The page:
As for smaller units one peri with 60.000 kms.

so far no major repairs in this cars

Chinesecars 12-11-2011 08:12 PM

Re: Great Wall Haval H5
Dieselhover, I had some time this weekend to stop by the Great Wall store and evaluate the front seating. The low-spec of course is cloth. The mid-spec is perforated synthetic leather, and the high-spec is leather without any perforations (small breathing holes). Usually, for example the Kia Sportage, the mid-spec has cheaper quality leather without perforations, and the high-spec has better quality leather with the perforations. The perforations (small holes) allow the bottom seat cushion to breath for a more comfortable (cooler) seating experience. Leave it to GW to do things backwards.

It’s odd that the mid-spec has the much better looking perforated leather seating. BUT, there’s another problem. Only the high-spec truck has a power-adjustable driver’s seat which allows you to tilt the bottom cushion. And note, GW did it the cheap way. Only the rear of the seat adjusts up and down. The front of the seat cushion only pivots (On most power seats, the front and rear adjust up and down, so you can adjust seat height, and then adjust the angle. But not the H5’s power adjustable driver’s seat.

Anyway, the problem I noticed is, I feel the bottom seat cushion angle of the non-adjustable mid-spec perforated leather seating is too low at the rear. I felt like I was sitting in a hole. It hurt my back. Tolerable for a short drive, but it would definitely hurt my back over a longer journey. With the not-as-good-looking but power adjustable high-spec leather seat, I could at least adjust the bottom cushion seat angle (raise the rear) and achieve a comfortable position.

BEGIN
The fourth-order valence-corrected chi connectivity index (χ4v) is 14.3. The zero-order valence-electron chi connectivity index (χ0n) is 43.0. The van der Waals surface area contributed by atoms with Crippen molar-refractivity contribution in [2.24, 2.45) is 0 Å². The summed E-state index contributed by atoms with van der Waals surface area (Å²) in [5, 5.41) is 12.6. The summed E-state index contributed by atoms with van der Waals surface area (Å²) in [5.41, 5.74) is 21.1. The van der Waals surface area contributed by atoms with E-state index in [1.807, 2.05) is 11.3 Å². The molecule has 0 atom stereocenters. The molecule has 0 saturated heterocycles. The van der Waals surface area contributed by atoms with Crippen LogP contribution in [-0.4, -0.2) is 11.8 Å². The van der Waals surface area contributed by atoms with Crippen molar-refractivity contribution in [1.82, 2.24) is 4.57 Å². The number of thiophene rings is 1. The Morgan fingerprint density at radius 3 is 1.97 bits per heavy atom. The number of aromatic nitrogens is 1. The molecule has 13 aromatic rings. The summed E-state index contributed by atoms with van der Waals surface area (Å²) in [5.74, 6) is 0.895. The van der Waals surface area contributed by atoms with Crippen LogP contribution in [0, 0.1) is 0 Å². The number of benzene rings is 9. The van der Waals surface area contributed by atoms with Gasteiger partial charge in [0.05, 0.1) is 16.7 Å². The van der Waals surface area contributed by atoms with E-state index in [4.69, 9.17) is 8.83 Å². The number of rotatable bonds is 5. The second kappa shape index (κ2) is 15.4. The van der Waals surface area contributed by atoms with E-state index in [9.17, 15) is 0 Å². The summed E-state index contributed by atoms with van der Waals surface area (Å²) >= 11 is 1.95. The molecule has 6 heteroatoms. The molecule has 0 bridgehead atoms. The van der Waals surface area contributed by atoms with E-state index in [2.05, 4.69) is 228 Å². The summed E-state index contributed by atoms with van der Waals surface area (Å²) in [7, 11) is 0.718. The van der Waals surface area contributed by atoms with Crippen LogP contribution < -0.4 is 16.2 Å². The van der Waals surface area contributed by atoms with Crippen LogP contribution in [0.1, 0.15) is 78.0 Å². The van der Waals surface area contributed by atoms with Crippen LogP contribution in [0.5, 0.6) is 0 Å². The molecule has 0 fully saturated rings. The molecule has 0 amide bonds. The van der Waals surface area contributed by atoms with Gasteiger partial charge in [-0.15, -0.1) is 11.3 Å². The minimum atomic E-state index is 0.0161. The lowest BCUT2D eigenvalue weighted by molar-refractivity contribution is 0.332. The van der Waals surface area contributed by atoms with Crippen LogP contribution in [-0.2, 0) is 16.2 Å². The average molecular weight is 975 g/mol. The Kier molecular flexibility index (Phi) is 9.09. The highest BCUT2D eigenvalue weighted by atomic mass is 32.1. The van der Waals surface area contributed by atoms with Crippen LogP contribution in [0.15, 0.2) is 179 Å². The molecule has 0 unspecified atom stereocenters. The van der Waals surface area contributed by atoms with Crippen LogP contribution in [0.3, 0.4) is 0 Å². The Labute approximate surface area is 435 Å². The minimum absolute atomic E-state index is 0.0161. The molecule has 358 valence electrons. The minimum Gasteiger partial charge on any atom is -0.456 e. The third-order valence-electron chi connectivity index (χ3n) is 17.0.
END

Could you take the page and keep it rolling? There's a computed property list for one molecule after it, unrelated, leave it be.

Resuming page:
The bottom seat cushion padding for all trim levels is rather hard. There simply isn't much "cushioning". Let's call it a "lack of refinement". This was accepted 15 years ago, but not today. I recall some Korean cars 8-10 years ago had hard seats (compared to US and Japanese brands).

The rear seating, like the Nissan Paladin (Xterra) is a knees-in-you-face situation because they didn’t design a footwell (recessed left and right flooring for your feet) for the rear seat passengers. You feel like your almost sitting on the floor with your knees in your face (not comfortable, tolerable for short rides only). Most SUVs nowadays have footwells for the rear passengers, for a more natural and comfortable seating position.